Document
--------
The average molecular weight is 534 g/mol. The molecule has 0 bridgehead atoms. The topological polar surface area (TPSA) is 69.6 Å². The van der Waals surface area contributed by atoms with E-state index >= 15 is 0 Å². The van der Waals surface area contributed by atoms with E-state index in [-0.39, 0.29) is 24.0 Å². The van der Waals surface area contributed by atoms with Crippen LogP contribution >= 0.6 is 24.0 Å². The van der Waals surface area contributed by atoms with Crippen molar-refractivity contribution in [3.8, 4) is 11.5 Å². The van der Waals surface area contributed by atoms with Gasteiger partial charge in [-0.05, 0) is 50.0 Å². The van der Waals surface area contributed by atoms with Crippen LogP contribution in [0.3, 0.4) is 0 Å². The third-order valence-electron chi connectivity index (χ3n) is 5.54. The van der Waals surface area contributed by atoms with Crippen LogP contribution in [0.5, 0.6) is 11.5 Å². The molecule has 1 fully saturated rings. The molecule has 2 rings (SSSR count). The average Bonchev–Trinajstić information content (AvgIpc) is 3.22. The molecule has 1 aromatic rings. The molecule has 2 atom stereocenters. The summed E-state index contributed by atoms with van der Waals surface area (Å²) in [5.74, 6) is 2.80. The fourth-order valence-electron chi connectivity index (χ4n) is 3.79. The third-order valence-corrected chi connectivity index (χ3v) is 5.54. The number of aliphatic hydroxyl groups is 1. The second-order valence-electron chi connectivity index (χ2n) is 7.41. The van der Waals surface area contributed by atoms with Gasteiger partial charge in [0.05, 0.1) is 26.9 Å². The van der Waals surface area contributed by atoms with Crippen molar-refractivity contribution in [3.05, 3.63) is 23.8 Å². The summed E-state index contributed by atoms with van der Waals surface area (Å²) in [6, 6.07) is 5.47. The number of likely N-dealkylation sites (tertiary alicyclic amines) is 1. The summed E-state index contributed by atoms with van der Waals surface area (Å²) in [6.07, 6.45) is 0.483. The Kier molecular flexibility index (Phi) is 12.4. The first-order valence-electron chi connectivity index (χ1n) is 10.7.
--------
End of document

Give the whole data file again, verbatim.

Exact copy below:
The average molecular weight is 534 g/mol. The molecule has 0 bridgehead atoms. The topological polar surface area (TPSA) is 69.6 Å². The van der Waals surface area contributed by atoms with E-state index >= 15 is 0 Å². The van der Waals surface area contributed by atoms with E-state index in [-0.39, 0.29) is 24.0 Å². The van der Waals surface area contributed by atoms with Crippen LogP contribution >= 0.6 is 24.0 Å². The van der Waals surface area contributed by atoms with Crippen molar-refractivity contribution in [3.8, 4) is 11.5 Å². The van der Waals surface area contributed by atoms with Gasteiger partial charge in [-0.05, 0) is 50.0 Å². The van der Waals surface area contributed by atoms with Crippen LogP contribution in [0.3, 0.4) is 0 Å². The third-order valence-electron chi connectivity index (χ3n) is 5.54. The van der Waals surface area contributed by atoms with Crippen LogP contribution in [0.5, 0.6) is 11.5 Å². The molecule has 1 fully saturated rings. The molecule has 2 rings (SSSR count). The average Bonchev–Trinajstić information content (AvgIpc) is 3.22. The molecule has 1 aromatic rings. The molecule has 2 atom stereocenters. The summed E-state index contributed by atoms with van der Waals surface area (Å²) in [5.74, 6) is 2.80. The fourth-order valence-electron chi connectivity index (χ4n) is 3.79. The third-order valence-corrected chi connectivity index (χ3v) is 5.54. The number of aliphatic hydroxyl groups is 1. The second-order valence-electron chi connectivity index (χ2n) is 7.41. The van der Waals surface area contributed by atoms with Gasteiger partial charge in [0.05, 0.1) is 26.9 Å². The van der Waals surface area contributed by atoms with Crippen molar-refractivity contribution in [3.05, 3.63) is 23.8 Å². The summed E-state index contributed by atoms with van der Waals surface area (Å²) in [6, 6.07) is 5.47. The number of likely N-dealkylation sites (tertiary alicyclic amines) is 1. The summed E-state index contributed by atoms with van der Waals surface area (Å²) in [6.07, 6.45) is 0.483. The Kier molecular flexibility index (Phi) is 12.4. The first-order valence-electron chi connectivity index (χ1n) is 10.7.